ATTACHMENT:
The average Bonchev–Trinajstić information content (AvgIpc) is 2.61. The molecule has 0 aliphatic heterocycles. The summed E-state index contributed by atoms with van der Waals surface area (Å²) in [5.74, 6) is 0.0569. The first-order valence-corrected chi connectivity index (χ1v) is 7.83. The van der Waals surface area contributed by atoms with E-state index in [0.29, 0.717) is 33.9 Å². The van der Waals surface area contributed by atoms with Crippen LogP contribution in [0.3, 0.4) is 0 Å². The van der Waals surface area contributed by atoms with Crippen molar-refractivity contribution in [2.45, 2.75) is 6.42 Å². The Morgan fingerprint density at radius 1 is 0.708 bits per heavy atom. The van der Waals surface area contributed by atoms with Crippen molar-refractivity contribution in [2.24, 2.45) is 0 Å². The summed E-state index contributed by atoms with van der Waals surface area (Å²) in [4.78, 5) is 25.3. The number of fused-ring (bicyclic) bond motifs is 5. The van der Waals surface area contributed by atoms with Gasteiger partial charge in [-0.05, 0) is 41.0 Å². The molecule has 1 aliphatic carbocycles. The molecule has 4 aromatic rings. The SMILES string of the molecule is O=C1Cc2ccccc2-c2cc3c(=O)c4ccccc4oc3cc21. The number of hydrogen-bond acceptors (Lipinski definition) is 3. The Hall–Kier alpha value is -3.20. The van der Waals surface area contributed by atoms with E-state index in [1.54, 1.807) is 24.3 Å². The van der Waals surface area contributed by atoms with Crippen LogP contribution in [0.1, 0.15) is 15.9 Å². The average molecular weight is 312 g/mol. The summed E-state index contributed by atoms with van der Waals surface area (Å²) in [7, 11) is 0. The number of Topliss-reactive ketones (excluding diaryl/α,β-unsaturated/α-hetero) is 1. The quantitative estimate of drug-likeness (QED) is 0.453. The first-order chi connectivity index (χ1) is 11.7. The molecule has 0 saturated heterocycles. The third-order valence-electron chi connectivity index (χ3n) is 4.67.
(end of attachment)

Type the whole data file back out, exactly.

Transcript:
The average Bonchev–Trinajstić information content (AvgIpc) is 2.61. The molecule has 0 aliphatic heterocycles. The summed E-state index contributed by atoms with van der Waals surface area (Å²) in [5.74, 6) is 0.0569. The first-order valence-corrected chi connectivity index (χ1v) is 7.83. The van der Waals surface area contributed by atoms with E-state index in [0.29, 0.717) is 33.9 Å². The van der Waals surface area contributed by atoms with Crippen LogP contribution in [0.3, 0.4) is 0 Å². The van der Waals surface area contributed by atoms with Crippen molar-refractivity contribution in [2.45, 2.75) is 6.42 Å². The Morgan fingerprint density at radius 1 is 0.708 bits per heavy atom. The van der Waals surface area contributed by atoms with Crippen molar-refractivity contribution in [2.24, 2.45) is 0 Å². The summed E-state index contributed by atoms with van der Waals surface area (Å²) in [4.78, 5) is 25.3. The number of fused-ring (bicyclic) bond motifs is 5. The van der Waals surface area contributed by atoms with Gasteiger partial charge in [-0.05, 0) is 41.0 Å². The molecule has 1 aliphatic carbocycles. The molecule has 4 aromatic rings. The SMILES string of the molecule is O=C1Cc2ccccc2-c2cc3c(=O)c4ccccc4oc3cc21. The number of hydrogen-bond acceptors (Lipinski definition) is 3. The Hall–Kier alpha value is -3.20. The van der Waals surface area contributed by atoms with E-state index in [1.54, 1.807) is 24.3 Å². The van der Waals surface area contributed by atoms with Crippen LogP contribution in [0.1, 0.15) is 15.9 Å². The average molecular weight is 312 g/mol. The summed E-state index contributed by atoms with van der Waals surface area (Å²) in [7, 11) is 0. The number of Topliss-reactive ketones (excluding diaryl/α,β-unsaturated/α-hetero) is 1. The quantitative estimate of drug-likeness (QED) is 0.453. The first-order chi connectivity index (χ1) is 11.7. The molecule has 0 saturated heterocycles. The third-order valence-electron chi connectivity index (χ3n) is 4.67.